The concept of “experience” for copywriters can be a bit tricky: Adequate experience for one project might not be enough for another. And just what constitutes ”experience”, anyway? Is it years? Types of projects? Let’s break it all down.
Experience is made up of a combination of knowledge and practice. You gain a base level of knowledge first through training, you practice by writing copy for spec ads and small business clients, and your knowledge naturally increases as you practice. As you get more practice, you can land larger clients if you so choose. (But you may find you love working with small business clients, too! And there are plenty clients of all sizes that are willing and able to pay your rates.).
At the most basic level, you need enough experience to be able to help your client. And when I say help, I mean really and truly provide useful service.
That means that clients who have less complicated needs and less general marketing expertise will benefit from you first. Even without a great deal of experience, you can be of service to most small businesses.
As you acquire more experience, you can broaden your client base to include solopreneurs (who tend to be more savvy about marketing than typical small business owners), design studios, and then in-house agencies and ad/marketing agencies.
You Can Get Started in Months or Even Weeks
So, how much experience do you need? Not a ton for your first group of clients. Depending on how much time you have to devote to practicing copywriting, you may do this in as little as a few weeks or a couple of months.
Others may decide they want to spend more time practicing before pitching. Or, you may be building up your copywriting business alongside a full-time job and decide to pace yourself to ensure you avoid burnout.
Once you have a handful (~5) of spec pieces that reflect your abilities, you can start pitching. But other copywriters decide to start pitching before their portfolio is live! It’s really a personal decision. You can certainly pitch smaller businesses that may not ask for a portfolio.
But also, as you build your experience, you need to make sure you stay focused on building your portfolio and populating it with great work across a broad range of clients and media.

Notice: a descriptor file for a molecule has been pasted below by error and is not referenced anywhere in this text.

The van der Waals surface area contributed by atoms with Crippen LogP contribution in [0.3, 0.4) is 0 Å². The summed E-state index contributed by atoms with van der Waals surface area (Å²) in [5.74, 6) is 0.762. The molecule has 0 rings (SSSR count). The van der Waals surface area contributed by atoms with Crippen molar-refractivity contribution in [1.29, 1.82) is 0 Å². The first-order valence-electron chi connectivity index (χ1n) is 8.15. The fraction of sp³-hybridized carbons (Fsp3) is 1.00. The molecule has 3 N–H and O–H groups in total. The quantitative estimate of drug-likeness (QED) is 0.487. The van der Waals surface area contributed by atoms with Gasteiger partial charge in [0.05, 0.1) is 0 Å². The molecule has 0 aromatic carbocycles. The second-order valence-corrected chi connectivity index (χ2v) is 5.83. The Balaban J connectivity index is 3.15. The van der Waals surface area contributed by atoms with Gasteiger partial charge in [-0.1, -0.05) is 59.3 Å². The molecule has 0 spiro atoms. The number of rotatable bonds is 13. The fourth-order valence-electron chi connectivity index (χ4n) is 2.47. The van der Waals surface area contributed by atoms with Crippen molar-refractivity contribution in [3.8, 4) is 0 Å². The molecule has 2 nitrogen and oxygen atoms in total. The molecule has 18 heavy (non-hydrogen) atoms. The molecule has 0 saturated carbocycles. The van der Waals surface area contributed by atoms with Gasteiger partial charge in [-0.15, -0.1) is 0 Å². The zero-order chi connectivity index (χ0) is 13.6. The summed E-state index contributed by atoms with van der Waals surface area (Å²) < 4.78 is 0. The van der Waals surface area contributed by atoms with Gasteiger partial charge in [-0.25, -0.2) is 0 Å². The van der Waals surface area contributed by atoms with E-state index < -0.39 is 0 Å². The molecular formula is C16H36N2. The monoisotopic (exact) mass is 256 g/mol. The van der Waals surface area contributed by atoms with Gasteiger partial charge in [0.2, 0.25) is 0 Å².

Your portfolio proves that you know what you’re doing. It showcases your skills and talent without you having to lift a finger. Even if you don’t have much experience, clients and hiring managers may be willing to take a chance on you if you’ve got a portfolio that shows that you’re a superstar.
If, however, you’re trying to land an ad agency job, you need more than just a few months’ worth of experience. But you don’t need more than that to start landing clients and start building your career so that that ad agency job can eventually be yours.
And don’t worry about looking only for entry-level jobs. One brand-new writer went on to land a senior copywriter role soon after starting in his new career!
On episode 14 of the Build Your Copywriting Business podcast, Nicki and Kate are talking about how soon you can make money as a copywriter. As you can imagine, there are as many timelines for becoming a copywriter as there are copywriters! So, instead of giving a b-s answer, Nicki and Kate share the factors you need to consider when figuring out your own personal timeline.
Copywriting is real career training and not a get-rich-quick scheme! While some trainings may say you can make six figures in a week working your pajamas, that’s not actually true. You can absolutely make six figures as a copywriter—here’s how to figure out what may influence your timing.
What’s your biggest “experience” stumbling block? Let us know in the comments below!
Last Updated on September 23, 2023